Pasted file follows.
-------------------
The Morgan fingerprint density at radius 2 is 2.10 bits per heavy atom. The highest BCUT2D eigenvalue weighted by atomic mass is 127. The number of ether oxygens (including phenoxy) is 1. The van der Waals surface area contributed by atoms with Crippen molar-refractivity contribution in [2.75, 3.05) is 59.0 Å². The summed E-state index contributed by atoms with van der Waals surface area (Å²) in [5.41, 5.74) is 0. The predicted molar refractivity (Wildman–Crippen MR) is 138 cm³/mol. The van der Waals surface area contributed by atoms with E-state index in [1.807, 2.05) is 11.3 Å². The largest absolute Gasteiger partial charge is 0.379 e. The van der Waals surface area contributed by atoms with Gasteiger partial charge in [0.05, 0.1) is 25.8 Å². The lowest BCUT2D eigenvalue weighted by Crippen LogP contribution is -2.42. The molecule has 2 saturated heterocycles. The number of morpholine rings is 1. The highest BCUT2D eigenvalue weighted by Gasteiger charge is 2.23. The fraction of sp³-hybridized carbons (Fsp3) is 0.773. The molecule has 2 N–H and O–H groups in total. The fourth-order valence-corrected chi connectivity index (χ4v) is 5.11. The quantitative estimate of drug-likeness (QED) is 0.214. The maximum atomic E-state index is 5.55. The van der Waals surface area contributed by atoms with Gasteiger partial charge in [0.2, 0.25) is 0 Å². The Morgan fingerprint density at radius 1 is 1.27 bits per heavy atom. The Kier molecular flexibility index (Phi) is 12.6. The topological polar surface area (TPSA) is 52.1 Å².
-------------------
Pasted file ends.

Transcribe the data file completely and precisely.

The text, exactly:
The Morgan fingerprint density at radius 2 is 2.10 bits per heavy atom. The highest BCUT2D eigenvalue weighted by atomic mass is 127. The number of ether oxygens (including phenoxy) is 1. The van der Waals surface area contributed by atoms with Crippen molar-refractivity contribution in [2.75, 3.05) is 59.0 Å². The summed E-state index contributed by atoms with van der Waals surface area (Å²) in [5.41, 5.74) is 0. The predicted molar refractivity (Wildman–Crippen MR) is 138 cm³/mol. The van der Waals surface area contributed by atoms with E-state index in [1.807, 2.05) is 11.3 Å². The largest absolute Gasteiger partial charge is 0.379 e. The van der Waals surface area contributed by atoms with Gasteiger partial charge in [0.05, 0.1) is 25.8 Å². The lowest BCUT2D eigenvalue weighted by Crippen LogP contribution is -2.42. The molecule has 2 saturated heterocycles. The number of morpholine rings is 1. The highest BCUT2D eigenvalue weighted by Gasteiger charge is 2.23. The fraction of sp³-hybridized carbons (Fsp3) is 0.773. The molecule has 2 N–H and O–H groups in total. The fourth-order valence-corrected chi connectivity index (χ4v) is 5.11. The quantitative estimate of drug-likeness (QED) is 0.214. The maximum atomic E-state index is 5.55. The van der Waals surface area contributed by atoms with Gasteiger partial charge in [0.2, 0.25) is 0 Å². The Morgan fingerprint density at radius 1 is 1.27 bits per heavy atom. The Kier molecular flexibility index (Phi) is 12.6. The topological polar surface area (TPSA) is 52.1 Å².